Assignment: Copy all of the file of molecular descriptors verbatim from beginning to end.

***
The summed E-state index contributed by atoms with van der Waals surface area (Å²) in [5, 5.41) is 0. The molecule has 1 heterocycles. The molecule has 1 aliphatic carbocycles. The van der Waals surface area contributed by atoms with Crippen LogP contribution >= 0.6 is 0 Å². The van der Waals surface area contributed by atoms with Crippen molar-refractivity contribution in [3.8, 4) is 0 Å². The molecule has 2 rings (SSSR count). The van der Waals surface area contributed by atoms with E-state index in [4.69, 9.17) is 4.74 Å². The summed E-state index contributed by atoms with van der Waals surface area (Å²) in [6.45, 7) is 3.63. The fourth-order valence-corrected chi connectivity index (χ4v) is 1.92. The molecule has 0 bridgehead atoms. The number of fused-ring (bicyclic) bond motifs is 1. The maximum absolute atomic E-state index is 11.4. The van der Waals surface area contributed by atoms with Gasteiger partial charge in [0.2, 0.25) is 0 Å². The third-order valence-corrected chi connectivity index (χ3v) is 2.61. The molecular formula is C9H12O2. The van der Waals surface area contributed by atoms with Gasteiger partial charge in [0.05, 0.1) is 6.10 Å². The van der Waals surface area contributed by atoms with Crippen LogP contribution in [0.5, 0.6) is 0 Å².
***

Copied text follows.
The summed E-state index contributed by atoms with van der Waals surface area (Å²) in [5, 5.41) is 0. The molecule has 1 heterocycles. The molecule has 1 aliphatic carbocycles. The van der Waals surface area contributed by atoms with Crippen LogP contribution >= 0.6 is 0 Å². The van der Waals surface area contributed by atoms with Crippen molar-refractivity contribution in [3.8, 4) is 0 Å². The molecule has 2 rings (SSSR count). The van der Waals surface area contributed by atoms with E-state index in [4.69, 9.17) is 4.74 Å². The summed E-state index contributed by atoms with van der Waals surface area (Å²) in [6.45, 7) is 3.63. The fourth-order valence-corrected chi connectivity index (χ4v) is 1.92. The molecule has 0 bridgehead atoms. The number of fused-ring (bicyclic) bond motifs is 1. The maximum absolute atomic E-state index is 11.4. The van der Waals surface area contributed by atoms with Gasteiger partial charge in [0.2, 0.25) is 0 Å². The third-order valence-corrected chi connectivity index (χ3v) is 2.61. The molecular formula is C9H12O2. The van der Waals surface area contributed by atoms with Gasteiger partial charge in [0.05, 0.1) is 6.10 Å². The van der Waals surface area contributed by atoms with Crippen LogP contribution in [0.5, 0.6) is 0 Å².